Okay, so not the most exciting of blog post titles but hear me out because this is some pretty amazing technology that I am about to talk about here…
Imagine a day when it will be possible to pick up a small, handheld device and with it rapidly and reliably sequence your entire genetic code, or even that of your favourite pet. “To what end?” I hear you say. Well, the promise of personalised medicine is one that has been on the horizon for many years and the technology that one Oxford company and team of researchers is engaging in is casting some light on the very exciting future that we may be facing. The principle of personalised medicine, as I understand it, is to use the information that is unique to you, ie your DNA, or genetic code, in order to identify the risks of you developing certain conditions or diseases and either specifically intervening to halt or manage such eventualities or, in the case of a disease state developing, such as cancer, using both your own genetic blueprint and that of the disease causing entity in order to select, or even design, tailored, targeted and ultimately more effective and reliable treatments. The prospect of being able to take a cancer cell, sequencing it’s DNA and identifying which drugs are most likely to be highly effective at eradicating the tumour, whilst drastically reducing, or possibly even eliminating, side-effects is one that is simply too important to ignore. But how could this be possible?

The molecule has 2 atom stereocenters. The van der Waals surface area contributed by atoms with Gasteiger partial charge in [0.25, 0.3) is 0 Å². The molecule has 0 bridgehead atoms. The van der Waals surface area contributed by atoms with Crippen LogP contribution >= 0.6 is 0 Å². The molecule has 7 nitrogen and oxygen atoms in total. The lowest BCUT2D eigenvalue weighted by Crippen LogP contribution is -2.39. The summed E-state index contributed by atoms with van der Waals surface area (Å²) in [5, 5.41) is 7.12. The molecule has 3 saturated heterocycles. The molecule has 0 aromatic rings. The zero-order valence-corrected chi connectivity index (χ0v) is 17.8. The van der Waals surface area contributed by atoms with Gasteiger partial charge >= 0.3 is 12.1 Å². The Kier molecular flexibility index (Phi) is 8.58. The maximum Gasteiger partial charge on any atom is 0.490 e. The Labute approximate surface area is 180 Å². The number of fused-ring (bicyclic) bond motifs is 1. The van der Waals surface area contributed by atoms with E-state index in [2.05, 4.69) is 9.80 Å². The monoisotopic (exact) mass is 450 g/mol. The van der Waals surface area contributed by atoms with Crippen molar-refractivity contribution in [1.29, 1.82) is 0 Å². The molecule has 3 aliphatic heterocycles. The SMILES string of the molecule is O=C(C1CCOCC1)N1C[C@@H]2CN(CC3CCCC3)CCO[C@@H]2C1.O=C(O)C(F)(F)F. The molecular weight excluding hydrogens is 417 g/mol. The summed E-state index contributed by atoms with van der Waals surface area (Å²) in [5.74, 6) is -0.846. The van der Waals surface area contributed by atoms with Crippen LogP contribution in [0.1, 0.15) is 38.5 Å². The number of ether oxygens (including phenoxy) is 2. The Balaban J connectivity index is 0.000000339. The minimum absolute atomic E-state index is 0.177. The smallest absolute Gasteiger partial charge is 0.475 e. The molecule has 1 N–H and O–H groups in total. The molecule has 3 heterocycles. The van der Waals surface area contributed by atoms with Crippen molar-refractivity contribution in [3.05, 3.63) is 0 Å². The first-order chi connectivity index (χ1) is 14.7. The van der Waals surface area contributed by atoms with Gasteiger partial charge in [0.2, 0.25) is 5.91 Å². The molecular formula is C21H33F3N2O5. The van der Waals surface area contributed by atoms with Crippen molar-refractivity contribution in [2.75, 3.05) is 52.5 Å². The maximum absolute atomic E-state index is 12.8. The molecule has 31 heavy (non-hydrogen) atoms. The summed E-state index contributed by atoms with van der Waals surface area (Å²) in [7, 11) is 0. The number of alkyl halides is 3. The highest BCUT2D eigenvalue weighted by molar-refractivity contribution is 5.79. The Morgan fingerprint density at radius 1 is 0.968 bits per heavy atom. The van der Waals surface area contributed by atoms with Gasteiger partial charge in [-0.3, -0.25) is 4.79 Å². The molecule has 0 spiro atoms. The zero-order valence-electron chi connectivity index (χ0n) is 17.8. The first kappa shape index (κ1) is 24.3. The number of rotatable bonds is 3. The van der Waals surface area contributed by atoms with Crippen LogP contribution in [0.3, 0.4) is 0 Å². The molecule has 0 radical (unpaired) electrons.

One company based in Oxford, and borne out of the research efforts of Professor Hagan Bailey of Oxford University, is leading the field in the development and application of nanopore technology to sequence individual molecules, such as DNA, and determine their exact composition. This is achieved through the use of a specially engineered protein nanopore set into a layer, either of lipid (like our own cells), or a synthetic material, such as graphene, and through which a molecule such as DNA is passed. This is a little like a train passing through a mountain by way of a tunnel. The really clever part is the way this apparently simple process of passing the DNA through the pore can sequence the strand and tell us the exact order of bases.
A current flows through the layer containing the nanopore and the passing of the DNA molecule causes disruptions in the current flow, with specific, characteristic disruptions attributable to each of the four bases making up the DNA sequence. By recording these unique current disruptions the technology is able to identify the bases and the exact order in which
they pass through the pore, and thus sit within the DNA strand. In other words, it is possible to sequence DNA in real-time. Very exciting!
What about veterinary applications? Of course the main uses of this promising new technology would be expected to be applied in human medicine initially but it is highly likely that veterinarians will be able to make use of it as well. Potential applications obviously include veterinary research, disease monitoring, therapeutic uses, such as treatment selections in cases of disease states such as cancer, and much more besides. Rapid and reliable ‘kennel-side’ analysis using a simple handheld device like the one alluded to in the opening paragraph may very well be a reality in the not too distant future. Exciting times indeed!
For more information on Oxford Nanopore Technology and their exciting work visit their website at www.nanoporetech.com.
This is a good blog by someone who really knows what they’re talking about – a real life geneticist. Click here to read.